What happens during a heart attack?

During a heart attack, blood flow to the heart muscle is blocked. This is most commonly due to coronary artery disease.

Discover how the heart works, how risk factors contribute to a heart attack and the importance of reducing your risk factors.

After having a heart attack treated in hospital, it's easy to think that the problem has been dealt with - the heart attack is over and done with. However, a heart attack is usually a symptom of an underlying heart health problem like coronary artery disease (CAD).

What is coronary artery disease?

Most heart attacks are caused by coronary artery disease (also called atherosclerosis). This is when a gradual build-up of fatty streaks (plaque) form in the coronary arteries. These are the arteries that deliver oxygenated blood to the heart muscle. The build-up of fatty streaks makes the coronary arteries narrow and stiffen over time.

As the coronary arteries narrow, it becomes more difficult for oxygenated blood to reach the heart muscle, sometimes causing pain and discomfort known as angina.

If a piece of plaque cracks, it may cause a blood clot to form and block a coronary artery, cutting off the blood supply to a part of the heart muscle. This causes a heart attack.

The heart attack symptoms you feel during a heart attack are caused by your heart muscle being starved of oxygen. This prevents your heart from beating as normal.

Causes of coronary artery disease

When you are young, your coronary arteries usually have smooth healthy walls. As you get older, the inner lining of your coronary arteries comes under attack from risk factors like toxins from cigarette smoke, mechanical injury from high blood pressure, high cholesterol or blood sugar from a diet high in saturated fats and sugars, and lack of exercise. These injuries start a chain of events that lead to the build-up of fatty streaks in your coronary arteries.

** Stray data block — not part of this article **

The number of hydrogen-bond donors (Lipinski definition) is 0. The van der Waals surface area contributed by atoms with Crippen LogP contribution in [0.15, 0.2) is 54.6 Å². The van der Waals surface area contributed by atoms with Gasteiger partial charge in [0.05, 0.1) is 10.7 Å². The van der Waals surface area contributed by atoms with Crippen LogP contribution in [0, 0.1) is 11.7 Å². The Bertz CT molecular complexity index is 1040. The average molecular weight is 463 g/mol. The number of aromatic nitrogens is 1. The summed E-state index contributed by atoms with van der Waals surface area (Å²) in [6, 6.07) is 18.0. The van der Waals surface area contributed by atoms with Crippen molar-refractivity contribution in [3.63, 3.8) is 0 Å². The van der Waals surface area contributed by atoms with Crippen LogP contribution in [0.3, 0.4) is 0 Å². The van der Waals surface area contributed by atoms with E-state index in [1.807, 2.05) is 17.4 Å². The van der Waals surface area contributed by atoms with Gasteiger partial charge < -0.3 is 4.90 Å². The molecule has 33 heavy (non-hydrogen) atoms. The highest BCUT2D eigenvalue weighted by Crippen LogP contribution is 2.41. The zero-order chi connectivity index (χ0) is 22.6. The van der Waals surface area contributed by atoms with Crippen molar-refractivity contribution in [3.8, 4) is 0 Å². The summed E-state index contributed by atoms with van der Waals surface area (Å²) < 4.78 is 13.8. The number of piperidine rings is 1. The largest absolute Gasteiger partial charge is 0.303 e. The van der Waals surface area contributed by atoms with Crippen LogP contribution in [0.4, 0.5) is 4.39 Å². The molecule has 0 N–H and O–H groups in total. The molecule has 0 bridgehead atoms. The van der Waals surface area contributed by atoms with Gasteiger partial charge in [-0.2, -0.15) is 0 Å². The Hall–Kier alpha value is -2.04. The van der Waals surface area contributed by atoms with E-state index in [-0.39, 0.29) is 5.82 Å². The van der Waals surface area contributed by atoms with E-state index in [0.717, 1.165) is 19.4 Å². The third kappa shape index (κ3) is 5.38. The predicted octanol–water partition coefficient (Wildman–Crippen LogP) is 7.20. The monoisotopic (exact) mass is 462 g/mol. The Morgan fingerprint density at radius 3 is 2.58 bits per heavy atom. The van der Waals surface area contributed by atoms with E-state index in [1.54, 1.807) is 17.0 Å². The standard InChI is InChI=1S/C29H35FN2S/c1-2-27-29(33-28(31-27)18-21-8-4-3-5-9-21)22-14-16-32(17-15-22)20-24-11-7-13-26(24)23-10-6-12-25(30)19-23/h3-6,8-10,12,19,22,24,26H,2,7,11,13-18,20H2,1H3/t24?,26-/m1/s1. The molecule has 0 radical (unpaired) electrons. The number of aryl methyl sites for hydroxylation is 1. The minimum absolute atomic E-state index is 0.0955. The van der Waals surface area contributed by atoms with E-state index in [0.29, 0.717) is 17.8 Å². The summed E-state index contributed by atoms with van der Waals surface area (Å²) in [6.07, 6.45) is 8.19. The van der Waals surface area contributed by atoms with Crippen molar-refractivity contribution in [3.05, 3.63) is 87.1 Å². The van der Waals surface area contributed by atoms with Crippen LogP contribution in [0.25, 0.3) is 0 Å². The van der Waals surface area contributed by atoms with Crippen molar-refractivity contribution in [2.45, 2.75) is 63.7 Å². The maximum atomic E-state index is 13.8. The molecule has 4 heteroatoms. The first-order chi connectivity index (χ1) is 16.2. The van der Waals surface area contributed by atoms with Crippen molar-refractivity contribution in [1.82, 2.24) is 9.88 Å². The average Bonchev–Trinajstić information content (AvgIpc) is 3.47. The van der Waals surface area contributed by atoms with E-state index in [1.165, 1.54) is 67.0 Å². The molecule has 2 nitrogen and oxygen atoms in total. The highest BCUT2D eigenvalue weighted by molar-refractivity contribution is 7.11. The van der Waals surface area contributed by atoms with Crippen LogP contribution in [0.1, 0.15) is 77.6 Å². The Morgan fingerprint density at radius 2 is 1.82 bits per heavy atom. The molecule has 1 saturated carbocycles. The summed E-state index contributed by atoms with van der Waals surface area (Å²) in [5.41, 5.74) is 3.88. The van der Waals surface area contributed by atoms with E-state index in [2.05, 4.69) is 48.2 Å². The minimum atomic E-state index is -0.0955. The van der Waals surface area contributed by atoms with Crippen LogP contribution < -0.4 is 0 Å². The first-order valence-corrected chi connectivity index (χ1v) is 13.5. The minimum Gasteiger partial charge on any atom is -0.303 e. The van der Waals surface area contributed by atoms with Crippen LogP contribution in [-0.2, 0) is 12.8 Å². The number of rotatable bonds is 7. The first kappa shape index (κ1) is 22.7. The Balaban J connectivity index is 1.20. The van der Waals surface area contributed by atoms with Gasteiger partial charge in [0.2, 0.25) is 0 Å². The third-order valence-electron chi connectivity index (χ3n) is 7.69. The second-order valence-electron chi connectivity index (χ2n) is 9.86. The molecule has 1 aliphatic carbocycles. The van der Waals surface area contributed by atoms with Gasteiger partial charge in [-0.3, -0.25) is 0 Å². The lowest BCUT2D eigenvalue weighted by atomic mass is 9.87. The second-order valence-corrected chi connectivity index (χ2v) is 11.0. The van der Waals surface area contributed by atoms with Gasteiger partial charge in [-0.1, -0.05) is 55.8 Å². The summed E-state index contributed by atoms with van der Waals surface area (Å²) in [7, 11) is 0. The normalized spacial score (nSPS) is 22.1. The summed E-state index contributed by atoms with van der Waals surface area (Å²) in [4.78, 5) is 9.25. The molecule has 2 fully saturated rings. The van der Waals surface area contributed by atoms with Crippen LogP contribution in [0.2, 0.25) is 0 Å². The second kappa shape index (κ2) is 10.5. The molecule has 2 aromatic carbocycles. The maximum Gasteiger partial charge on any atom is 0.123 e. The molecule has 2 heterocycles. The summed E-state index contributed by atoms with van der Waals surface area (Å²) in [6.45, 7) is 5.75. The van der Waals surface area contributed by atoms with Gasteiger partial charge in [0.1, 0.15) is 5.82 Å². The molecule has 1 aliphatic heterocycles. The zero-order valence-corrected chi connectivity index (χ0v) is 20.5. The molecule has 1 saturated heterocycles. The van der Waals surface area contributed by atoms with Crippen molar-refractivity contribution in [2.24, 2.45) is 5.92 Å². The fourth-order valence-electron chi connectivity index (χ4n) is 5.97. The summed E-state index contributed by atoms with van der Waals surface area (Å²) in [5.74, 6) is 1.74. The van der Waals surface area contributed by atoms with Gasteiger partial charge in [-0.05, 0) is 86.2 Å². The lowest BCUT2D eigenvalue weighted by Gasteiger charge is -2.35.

There are a number of factors that are known to increase your risk of coronary artery disease. Some risk factors you can’t do anything about include age, ethnicity, gender, personal or family history of heart attack or stroke.

Other risk factors are within your power to change, such as smoking, high cholesterol, high blood sugar (diabetes), high blood pressure, being overweight, physical inactivity, poor nutrition and poor mental health and wellbeing.

There are choices you can make today to better manage your coronary artery disease and help to lower your risk of having another heart attack.

Can you have another heart attack?

After having a heart attack, you are at risk of having another one. Many people do not recognise their next heart attack, as it may feel different to the first one.

If you think you may be having a heart attack and you have already had one:

  • Stop and rest. Tell someone how you feel
  • If you take angina medication and the symptoms have not been relieved within 10 minutes, or if the symptoms are severe or getting worse,
  • Dial 111 and ask for an ambulance. If instructed and aspirin is available, take one.
Learn all the warning signs